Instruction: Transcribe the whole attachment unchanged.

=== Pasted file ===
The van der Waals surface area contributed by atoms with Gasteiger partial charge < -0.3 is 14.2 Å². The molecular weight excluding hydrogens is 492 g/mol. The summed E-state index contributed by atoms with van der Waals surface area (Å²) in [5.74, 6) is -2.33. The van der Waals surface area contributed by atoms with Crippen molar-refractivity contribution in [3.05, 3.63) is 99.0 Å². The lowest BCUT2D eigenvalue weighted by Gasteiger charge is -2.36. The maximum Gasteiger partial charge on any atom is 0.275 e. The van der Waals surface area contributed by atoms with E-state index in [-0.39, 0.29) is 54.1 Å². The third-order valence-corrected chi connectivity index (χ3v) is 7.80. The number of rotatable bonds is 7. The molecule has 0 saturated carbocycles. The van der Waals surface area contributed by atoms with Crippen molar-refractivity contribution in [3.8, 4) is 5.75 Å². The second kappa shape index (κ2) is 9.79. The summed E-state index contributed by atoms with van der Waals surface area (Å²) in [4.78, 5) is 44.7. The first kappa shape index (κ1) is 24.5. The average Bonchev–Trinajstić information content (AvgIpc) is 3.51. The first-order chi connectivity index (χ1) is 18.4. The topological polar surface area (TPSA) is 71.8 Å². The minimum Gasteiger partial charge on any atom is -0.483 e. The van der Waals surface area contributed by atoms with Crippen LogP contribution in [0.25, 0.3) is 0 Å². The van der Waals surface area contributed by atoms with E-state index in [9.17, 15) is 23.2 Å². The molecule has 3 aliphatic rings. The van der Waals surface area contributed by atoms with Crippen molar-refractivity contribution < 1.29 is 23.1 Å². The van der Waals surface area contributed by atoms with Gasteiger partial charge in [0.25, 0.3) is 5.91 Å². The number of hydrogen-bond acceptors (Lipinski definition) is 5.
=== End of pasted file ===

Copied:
The van der Waals surface area contributed by atoms with Gasteiger partial charge < -0.3 is 14.2 Å². The molecular weight excluding hydrogens is 492 g/mol. The summed E-state index contributed by atoms with van der Waals surface area (Å²) in [5.74, 6) is -2.33. The van der Waals surface area contributed by atoms with Crippen molar-refractivity contribution in [3.05, 3.63) is 99.0 Å². The lowest BCUT2D eigenvalue weighted by Gasteiger charge is -2.36. The maximum Gasteiger partial charge on any atom is 0.275 e. The van der Waals surface area contributed by atoms with E-state index in [-0.39, 0.29) is 54.1 Å². The third-order valence-corrected chi connectivity index (χ3v) is 7.80. The number of rotatable bonds is 7. The molecule has 0 saturated carbocycles. The van der Waals surface area contributed by atoms with Crippen molar-refractivity contribution in [3.8, 4) is 5.75 Å². The second kappa shape index (κ2) is 9.79. The summed E-state index contributed by atoms with van der Waals surface area (Å²) in [4.78, 5) is 44.7. The first kappa shape index (κ1) is 24.5. The average Bonchev–Trinajstić information content (AvgIpc) is 3.51. The first-order chi connectivity index (χ1) is 18.4. The topological polar surface area (TPSA) is 71.8 Å². The minimum Gasteiger partial charge on any atom is -0.483 e. The van der Waals surface area contributed by atoms with Crippen LogP contribution in [0.25, 0.3) is 0 Å². The van der Waals surface area contributed by atoms with E-state index in [9.17, 15) is 23.2 Å². The molecule has 3 aliphatic rings. The van der Waals surface area contributed by atoms with Crippen molar-refractivity contribution < 1.29 is 23.1 Å². The van der Waals surface area contributed by atoms with Gasteiger partial charge in [0.25, 0.3) is 5.91 Å². The number of hydrogen-bond acceptors (Lipinski definition) is 5.